CFPB wants input on how to disclose the terms of prepaid cards

Some contributors to this blog have expressed general skepticism about the value of disclosure as a means of consumer protection (and have argued that some types of disclosure are more likely to be effective than others).

The Consumer Financial Protection Bureau is interested in improving disclosures for prepaid cards. Here's how the CFPB describes the attributes of a prepaid card:

A prepaid card is a card that you use to access money you have paid in advance. A prepaid card can refer to a number of different types of cards. For example, gift cards are prepaid cards that typically are used up after you deplete the value on the card. But you can also buy a prepaid debit card that you can add money to and continue using over and over. You “load” money on the card by paying in advance, and then you spend that money by using the card. Some types of prepaid cards also allow you to take money out at an ATM.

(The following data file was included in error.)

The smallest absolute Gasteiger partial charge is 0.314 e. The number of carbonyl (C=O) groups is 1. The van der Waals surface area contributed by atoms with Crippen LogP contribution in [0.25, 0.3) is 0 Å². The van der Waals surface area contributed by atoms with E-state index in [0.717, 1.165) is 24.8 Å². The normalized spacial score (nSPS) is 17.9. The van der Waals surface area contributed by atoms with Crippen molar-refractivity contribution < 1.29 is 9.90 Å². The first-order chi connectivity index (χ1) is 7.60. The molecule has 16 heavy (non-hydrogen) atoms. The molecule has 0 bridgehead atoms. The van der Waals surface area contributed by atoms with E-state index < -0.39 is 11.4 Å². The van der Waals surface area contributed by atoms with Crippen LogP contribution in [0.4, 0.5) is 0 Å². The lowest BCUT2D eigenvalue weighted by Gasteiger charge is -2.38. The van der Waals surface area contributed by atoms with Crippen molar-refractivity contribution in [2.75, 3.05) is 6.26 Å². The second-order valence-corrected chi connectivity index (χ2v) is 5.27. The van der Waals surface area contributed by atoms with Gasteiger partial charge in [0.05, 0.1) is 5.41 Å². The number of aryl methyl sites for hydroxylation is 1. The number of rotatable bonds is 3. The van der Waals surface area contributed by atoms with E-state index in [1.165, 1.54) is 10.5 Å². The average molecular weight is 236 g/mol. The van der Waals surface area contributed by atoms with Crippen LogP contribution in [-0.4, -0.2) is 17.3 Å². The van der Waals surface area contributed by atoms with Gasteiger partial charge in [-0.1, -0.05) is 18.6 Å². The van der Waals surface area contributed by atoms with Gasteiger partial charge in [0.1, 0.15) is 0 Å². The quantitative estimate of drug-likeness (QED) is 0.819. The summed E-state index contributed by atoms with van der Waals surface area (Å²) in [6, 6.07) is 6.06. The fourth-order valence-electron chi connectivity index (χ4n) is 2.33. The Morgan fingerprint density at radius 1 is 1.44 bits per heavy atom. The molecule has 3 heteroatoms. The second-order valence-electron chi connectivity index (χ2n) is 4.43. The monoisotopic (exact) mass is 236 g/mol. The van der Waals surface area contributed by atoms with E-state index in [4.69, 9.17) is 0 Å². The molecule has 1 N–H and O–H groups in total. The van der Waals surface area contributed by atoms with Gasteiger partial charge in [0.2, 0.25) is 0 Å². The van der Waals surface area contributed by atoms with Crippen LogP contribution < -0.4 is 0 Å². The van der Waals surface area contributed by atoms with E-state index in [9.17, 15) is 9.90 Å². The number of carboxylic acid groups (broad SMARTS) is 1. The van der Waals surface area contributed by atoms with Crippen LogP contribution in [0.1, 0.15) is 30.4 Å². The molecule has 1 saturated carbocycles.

Last week, the CFPB was on the road in LA "to show people potential disclosures that [it] may propose [for] …  the packaging of prepaid cards …, as part of a larger project that will provide a variety of protections for prepaid card users." The agency says it expects to propose a rule on this topic later this spring.

Read all about the goings-on in LA, or just take a look at two disclosure models that the CFPB was testing there: